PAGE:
Newark firefighter alleges demotion was retaliation for racial discrimination suit

By Dan Ivers | NJ Advance Media for NJ.com
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on September 25, 2014

A longtime Newark arson investigator claims he was transferred out of his position as retaliation for filing a lawsuit against the city and Fire Director James Stewart.

 

NEWARK — A veteran city arson investigator is alleging that he was transferred out of his longtime position as retaliation for filing a racial discrimination lawsuit against the fire department.

Ramon Irizarry, who had been with the fire department’s Division of Investigations since 1992, has been reassigned to its Training Division as of earlier this week, according to Irizarry’s Hackensack-based attorney, Edward Nolan.

An internal memo from Fire Chief John Centanni obtained by NJ Advance Media indicates the transfer was ordered on Sept. 5, the same day an article detailing Irizarry’s lawsuit against Fire Director James Stewart and the city was published in the Star-Ledger.

The memo describes the transfer as temporary, but includes no estimate of when it might be reversed.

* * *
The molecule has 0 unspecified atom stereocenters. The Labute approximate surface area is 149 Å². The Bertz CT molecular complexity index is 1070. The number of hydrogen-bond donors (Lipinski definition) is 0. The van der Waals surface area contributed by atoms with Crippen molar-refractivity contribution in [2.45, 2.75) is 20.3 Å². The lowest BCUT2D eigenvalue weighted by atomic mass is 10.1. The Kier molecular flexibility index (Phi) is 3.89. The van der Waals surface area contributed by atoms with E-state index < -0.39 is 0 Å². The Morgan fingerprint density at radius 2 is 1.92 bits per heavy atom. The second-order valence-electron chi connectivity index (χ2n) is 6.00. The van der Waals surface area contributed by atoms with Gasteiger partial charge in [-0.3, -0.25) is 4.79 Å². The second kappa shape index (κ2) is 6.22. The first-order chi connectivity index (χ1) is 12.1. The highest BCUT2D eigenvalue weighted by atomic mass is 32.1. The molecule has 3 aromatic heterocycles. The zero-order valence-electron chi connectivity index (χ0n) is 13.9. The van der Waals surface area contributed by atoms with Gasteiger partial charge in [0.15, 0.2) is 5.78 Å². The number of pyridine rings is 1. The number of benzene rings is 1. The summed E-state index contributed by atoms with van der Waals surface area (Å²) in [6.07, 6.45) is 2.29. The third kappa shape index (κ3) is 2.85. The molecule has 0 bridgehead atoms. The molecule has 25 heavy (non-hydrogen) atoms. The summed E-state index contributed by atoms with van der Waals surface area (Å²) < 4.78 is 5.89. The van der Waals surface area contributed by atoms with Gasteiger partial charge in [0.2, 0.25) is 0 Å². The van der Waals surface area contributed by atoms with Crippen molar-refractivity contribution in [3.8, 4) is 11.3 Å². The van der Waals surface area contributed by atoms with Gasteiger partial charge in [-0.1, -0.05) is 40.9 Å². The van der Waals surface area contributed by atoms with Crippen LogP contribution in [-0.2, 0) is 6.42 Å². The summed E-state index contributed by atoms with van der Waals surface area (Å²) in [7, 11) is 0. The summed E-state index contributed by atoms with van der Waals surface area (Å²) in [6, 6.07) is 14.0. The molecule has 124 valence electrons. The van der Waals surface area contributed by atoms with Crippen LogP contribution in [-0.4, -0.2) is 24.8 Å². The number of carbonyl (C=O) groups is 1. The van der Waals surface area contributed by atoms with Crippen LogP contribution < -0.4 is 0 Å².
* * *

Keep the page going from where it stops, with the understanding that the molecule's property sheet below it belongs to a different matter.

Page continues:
Nolan said he believed the move was clearly meant as a response to Irizarry’s suit, which he amended earlier this week to include an additional retaliation claim.

“If they were smart they would have maybe waited six months or something like that,” he said. “You can’t get more obvious than this.”

A secretary in Stewart’s office said he was on vacation and referred comment to a city spokeswoman, who was not immediately available for comment.

In his lawsuit, filed Aug. 25 in Essex County Superior Court, Irizanny alleges that he has been subject to harassment and retaliation for reporting to authorities that Stewart was seeking to arm a former arson investigator who was not allowed to carry a weapon, and sending “unqualified and politically-connected candidates to the Newark Fire Academy.”

Irizarry, who is Hispanic, claims that since Stewart took over as fire director in December, he “belittled and humiliated” in front of co-workers, and stripped of his service weapon and various duties and responsibilities.

He joined the fire department in 1986, and took over supervisory duties including fire department candidate investigations and internal affairs investigations in the arson unit beginning in 2008, according to his lawsuit.

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